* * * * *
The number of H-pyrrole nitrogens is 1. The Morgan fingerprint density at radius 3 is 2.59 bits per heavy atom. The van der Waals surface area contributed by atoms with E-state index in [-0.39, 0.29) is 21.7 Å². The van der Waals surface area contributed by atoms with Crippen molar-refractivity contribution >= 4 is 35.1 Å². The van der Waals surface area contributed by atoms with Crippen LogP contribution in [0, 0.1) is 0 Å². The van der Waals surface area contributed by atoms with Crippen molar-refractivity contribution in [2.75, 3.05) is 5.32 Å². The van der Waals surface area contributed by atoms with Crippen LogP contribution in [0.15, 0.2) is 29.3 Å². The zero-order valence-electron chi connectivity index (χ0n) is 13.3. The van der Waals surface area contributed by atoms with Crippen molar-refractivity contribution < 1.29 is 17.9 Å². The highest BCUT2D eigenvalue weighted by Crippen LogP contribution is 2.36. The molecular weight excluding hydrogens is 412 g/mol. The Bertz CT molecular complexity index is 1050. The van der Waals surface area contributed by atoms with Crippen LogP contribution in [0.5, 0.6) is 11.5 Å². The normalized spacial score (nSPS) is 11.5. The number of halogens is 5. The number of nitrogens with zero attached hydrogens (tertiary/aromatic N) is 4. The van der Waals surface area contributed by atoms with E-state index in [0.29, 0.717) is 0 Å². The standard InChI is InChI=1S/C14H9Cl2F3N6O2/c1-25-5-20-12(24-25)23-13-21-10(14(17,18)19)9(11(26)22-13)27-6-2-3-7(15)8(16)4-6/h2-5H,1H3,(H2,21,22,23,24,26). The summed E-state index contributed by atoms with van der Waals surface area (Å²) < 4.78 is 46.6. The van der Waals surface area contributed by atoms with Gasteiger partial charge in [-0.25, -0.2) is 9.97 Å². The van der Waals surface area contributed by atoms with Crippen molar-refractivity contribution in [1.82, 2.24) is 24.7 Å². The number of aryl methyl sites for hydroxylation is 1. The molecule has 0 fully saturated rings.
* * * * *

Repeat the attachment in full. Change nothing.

The number of H-pyrrole nitrogens is 1. The Morgan fingerprint density at radius 3 is 2.59 bits per heavy atom. The van der Waals surface area contributed by atoms with E-state index in [-0.39, 0.29) is 21.7 Å². The van der Waals surface area contributed by atoms with Crippen molar-refractivity contribution >= 4 is 35.1 Å². The van der Waals surface area contributed by atoms with Crippen LogP contribution in [0, 0.1) is 0 Å². The van der Waals surface area contributed by atoms with Crippen molar-refractivity contribution in [2.75, 3.05) is 5.32 Å². The van der Waals surface area contributed by atoms with Crippen LogP contribution in [0.15, 0.2) is 29.3 Å². The zero-order valence-electron chi connectivity index (χ0n) is 13.3. The van der Waals surface area contributed by atoms with Crippen molar-refractivity contribution < 1.29 is 17.9 Å². The highest BCUT2D eigenvalue weighted by Crippen LogP contribution is 2.36. The molecular weight excluding hydrogens is 412 g/mol. The Bertz CT molecular complexity index is 1050. The van der Waals surface area contributed by atoms with Crippen LogP contribution in [0.5, 0.6) is 11.5 Å². The normalized spacial score (nSPS) is 11.5. The number of halogens is 5. The number of nitrogens with zero attached hydrogens (tertiary/aromatic N) is 4. The van der Waals surface area contributed by atoms with E-state index in [0.29, 0.717) is 0 Å². The standard InChI is InChI=1S/C14H9Cl2F3N6O2/c1-25-5-20-12(24-25)23-13-21-10(14(17,18)19)9(11(26)22-13)27-6-2-3-7(15)8(16)4-6/h2-5H,1H3,(H2,21,22,23,24,26). The summed E-state index contributed by atoms with van der Waals surface area (Å²) < 4.78 is 46.6. The van der Waals surface area contributed by atoms with Gasteiger partial charge in [-0.25, -0.2) is 9.97 Å². The van der Waals surface area contributed by atoms with Crippen molar-refractivity contribution in [1.82, 2.24) is 24.7 Å². The number of aryl methyl sites for hydroxylation is 1. The molecule has 0 fully saturated rings.